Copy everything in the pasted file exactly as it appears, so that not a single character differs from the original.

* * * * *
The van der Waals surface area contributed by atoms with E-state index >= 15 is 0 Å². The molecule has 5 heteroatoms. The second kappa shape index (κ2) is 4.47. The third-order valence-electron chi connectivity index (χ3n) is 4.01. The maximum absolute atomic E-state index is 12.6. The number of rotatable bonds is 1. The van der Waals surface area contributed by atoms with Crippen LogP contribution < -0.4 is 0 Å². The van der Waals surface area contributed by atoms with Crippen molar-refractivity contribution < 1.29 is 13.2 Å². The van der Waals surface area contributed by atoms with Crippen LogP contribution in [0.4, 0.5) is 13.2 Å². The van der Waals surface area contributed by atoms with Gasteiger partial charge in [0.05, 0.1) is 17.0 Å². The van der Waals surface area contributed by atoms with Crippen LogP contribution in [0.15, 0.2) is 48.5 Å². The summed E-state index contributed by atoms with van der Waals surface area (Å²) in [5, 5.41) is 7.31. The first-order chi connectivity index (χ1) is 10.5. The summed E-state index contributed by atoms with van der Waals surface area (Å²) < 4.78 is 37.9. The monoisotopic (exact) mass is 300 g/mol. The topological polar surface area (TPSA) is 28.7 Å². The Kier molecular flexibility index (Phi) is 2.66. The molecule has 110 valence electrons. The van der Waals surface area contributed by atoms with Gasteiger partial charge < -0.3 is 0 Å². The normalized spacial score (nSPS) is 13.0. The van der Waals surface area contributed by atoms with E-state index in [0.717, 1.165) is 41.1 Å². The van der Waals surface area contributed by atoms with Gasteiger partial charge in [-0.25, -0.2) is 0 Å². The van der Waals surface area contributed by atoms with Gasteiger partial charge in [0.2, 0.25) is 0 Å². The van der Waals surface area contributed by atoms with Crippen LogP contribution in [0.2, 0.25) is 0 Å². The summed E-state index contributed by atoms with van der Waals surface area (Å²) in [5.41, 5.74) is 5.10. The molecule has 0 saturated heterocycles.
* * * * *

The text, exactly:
The van der Waals surface area contributed by atoms with E-state index >= 15 is 0 Å². The molecule has 5 heteroatoms. The second kappa shape index (κ2) is 4.47. The third-order valence-electron chi connectivity index (χ3n) is 4.01. The maximum absolute atomic E-state index is 12.6. The number of rotatable bonds is 1. The van der Waals surface area contributed by atoms with Crippen LogP contribution < -0.4 is 0 Å². The van der Waals surface area contributed by atoms with Crippen molar-refractivity contribution < 1.29 is 13.2 Å². The van der Waals surface area contributed by atoms with Crippen LogP contribution in [0.4, 0.5) is 13.2 Å². The van der Waals surface area contributed by atoms with Gasteiger partial charge in [0.05, 0.1) is 17.0 Å². The van der Waals surface area contributed by atoms with Crippen LogP contribution in [0.15, 0.2) is 48.5 Å². The summed E-state index contributed by atoms with van der Waals surface area (Å²) in [5, 5.41) is 7.31. The first-order chi connectivity index (χ1) is 10.5. The summed E-state index contributed by atoms with van der Waals surface area (Å²) < 4.78 is 37.9. The monoisotopic (exact) mass is 300 g/mol. The topological polar surface area (TPSA) is 28.7 Å². The Kier molecular flexibility index (Phi) is 2.66. The molecule has 110 valence electrons. The van der Waals surface area contributed by atoms with Gasteiger partial charge < -0.3 is 0 Å². The normalized spacial score (nSPS) is 13.0. The van der Waals surface area contributed by atoms with E-state index in [0.717, 1.165) is 41.1 Å². The van der Waals surface area contributed by atoms with Gasteiger partial charge in [-0.25, -0.2) is 0 Å². The van der Waals surface area contributed by atoms with Gasteiger partial charge in [0.2, 0.25) is 0 Å². The van der Waals surface area contributed by atoms with Crippen LogP contribution in [0.2, 0.25) is 0 Å². The summed E-state index contributed by atoms with van der Waals surface area (Å²) in [5.41, 5.74) is 5.10. The molecule has 0 saturated heterocycles.